restricted access The Shannon Scheme, Rural Electrification, and Veiled History in Conor McPherson's The Weir
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The Shannon Scheme, Rural Electrification, and Veiled History in Conor McPherson's The Weir

It is a commonplace observation among critics of Conor McPherson (b. 1971) that he is an apolitical playwright, largely uninfluenced by Irish history or Ireland's twentieth-century emergence as a modern postcolonial state.1 A native Dubliner whose plays are typically set in present-day urban environments, McPherson has, in the past, steadfastly resisted references in his works to the longue durée of British colonial rule, or for that matter to the birth, and the associated birth pangs, of postcolonial Ireland. However, in McPherson's most recent play, The Veil (2011)—his first in five years—he has shown himself to be thematically engaged with Irish history and identity; it is a period piece set in rural Ireland in 1822 at a bankrupt Anglo-Irish landed estate, where a bad harvest and starving local peasants bring the household's inhabitants to the psychological breaking point. The play's haunted Ascendancy estate and hostile environs become, as several reviewers have noted, a synecdoche for Ireland—including its troubled colonial history, its centuries-long position as a subaltern culture, its traumatized national psyche.2 [End Page 67]

In interviews, McPherson has endorsed this reading of his play, confessing to a newfound interest in Irish historical and political events dating back some two hundred years. In a September 2011 interview with the Guardian, for example, McPherson states that he set The Veil in the 1820s because of the similarities between what he calls the "big economic crash following the Napoleonic wars" and the recent implosion of the Celtic Tiger. Citing the "post-colonial corruption and mismanagement" of the Irish economy, McPherson adds that prior to Ireland's economic collapse he would always have said, "I was born in Ireland, but I'm not an Irish writer—I'm a writer. Now I realise: of course I'm an Irish writer."3 In another 2011 interview, McPherson describes how, as the Irish economy started to disintegrate at the end of 2008, he began taking notes on Irish economic history. "For the first time," he says, "I realised the public can share a dysfunctional psyche, and that psyche can be generational. The Irish Famine is only five generations ago. I began to realise the mess we'd got ourselves into must have come from some tremendous trauma. For the first time, I accepted I am Irish—up till then I'd always felt European or a citizen of the world."4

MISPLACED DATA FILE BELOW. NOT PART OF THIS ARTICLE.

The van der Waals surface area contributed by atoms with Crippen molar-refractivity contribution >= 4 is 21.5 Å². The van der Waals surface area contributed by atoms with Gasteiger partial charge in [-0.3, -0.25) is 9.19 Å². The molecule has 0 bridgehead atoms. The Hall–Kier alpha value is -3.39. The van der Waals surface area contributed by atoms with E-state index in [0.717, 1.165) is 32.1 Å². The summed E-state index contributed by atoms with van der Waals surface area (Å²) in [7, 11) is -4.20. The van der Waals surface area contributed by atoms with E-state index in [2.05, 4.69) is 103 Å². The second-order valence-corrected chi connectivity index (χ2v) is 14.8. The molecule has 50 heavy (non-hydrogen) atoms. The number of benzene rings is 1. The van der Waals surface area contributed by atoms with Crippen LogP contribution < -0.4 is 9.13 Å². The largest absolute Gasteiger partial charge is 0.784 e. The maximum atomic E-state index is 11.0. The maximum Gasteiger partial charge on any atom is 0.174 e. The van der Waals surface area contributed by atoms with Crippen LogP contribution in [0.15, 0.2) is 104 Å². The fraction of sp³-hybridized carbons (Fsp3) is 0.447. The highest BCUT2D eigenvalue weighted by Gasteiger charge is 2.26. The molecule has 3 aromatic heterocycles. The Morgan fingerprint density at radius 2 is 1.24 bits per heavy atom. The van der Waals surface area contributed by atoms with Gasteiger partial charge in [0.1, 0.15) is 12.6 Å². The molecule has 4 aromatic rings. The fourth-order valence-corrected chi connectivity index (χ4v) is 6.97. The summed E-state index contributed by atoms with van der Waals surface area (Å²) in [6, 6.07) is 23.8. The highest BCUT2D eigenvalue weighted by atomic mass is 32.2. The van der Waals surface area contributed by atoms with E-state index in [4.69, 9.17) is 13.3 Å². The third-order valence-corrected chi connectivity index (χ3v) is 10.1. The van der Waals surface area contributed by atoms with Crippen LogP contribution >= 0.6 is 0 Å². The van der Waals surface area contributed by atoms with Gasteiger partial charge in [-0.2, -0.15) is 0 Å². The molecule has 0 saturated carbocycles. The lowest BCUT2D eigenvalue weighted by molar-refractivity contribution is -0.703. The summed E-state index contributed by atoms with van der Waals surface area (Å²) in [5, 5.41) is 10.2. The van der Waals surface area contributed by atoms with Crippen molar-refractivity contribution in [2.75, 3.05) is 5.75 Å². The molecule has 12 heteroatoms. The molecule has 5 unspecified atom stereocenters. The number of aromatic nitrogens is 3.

But is the playwright's political and historical consciousness is an entirely new development, or has been there all along, albeit in less overt forms? It would be easy to accept McPherson's own assessment of himself and conclude that he has arrived at an epiphany at the age of forty. And yet, a rereading of his early breakthrough play, The Weir (1997), which he wrote when he was just twenty-five-years-old, suggests that an attention to a formative Irish historical event—and an awareness of a literary precedent for using that event—were both influences in his formulation of the play dating back to its first production in 1997.

The Weir is widely celebrated for the psychological and emotional depth of its characters. Less widely noted are the ways in which it also masterfully links the nascent Free State government's harnessing of natural resources in the 1920s, specifically the damming of the lower Shannon River, with the "New Ireland's" rage for economic development at the cost of a vanishing landscape some seven decades later. In doing so, it also calls attention to Denis Johnston's [End Page 68] The Moon in the Yellow River, a play that made its debut at the Abbey Theatre in 1931 and which is set, like McPherson's work, against the backdrop of the much-trumpetedhydroelectric project at Ardnacrusha.

Although McPherson has singled out James Joyce as one of his influences, Johnston's play is clearly the most practical antecedent for The Weir.5 Michael Rubenstein's recent Public Works: Infrastructure, Irish Modernism, and the Postcolonial (2010) has usefully posited that the problem of modernity confronting...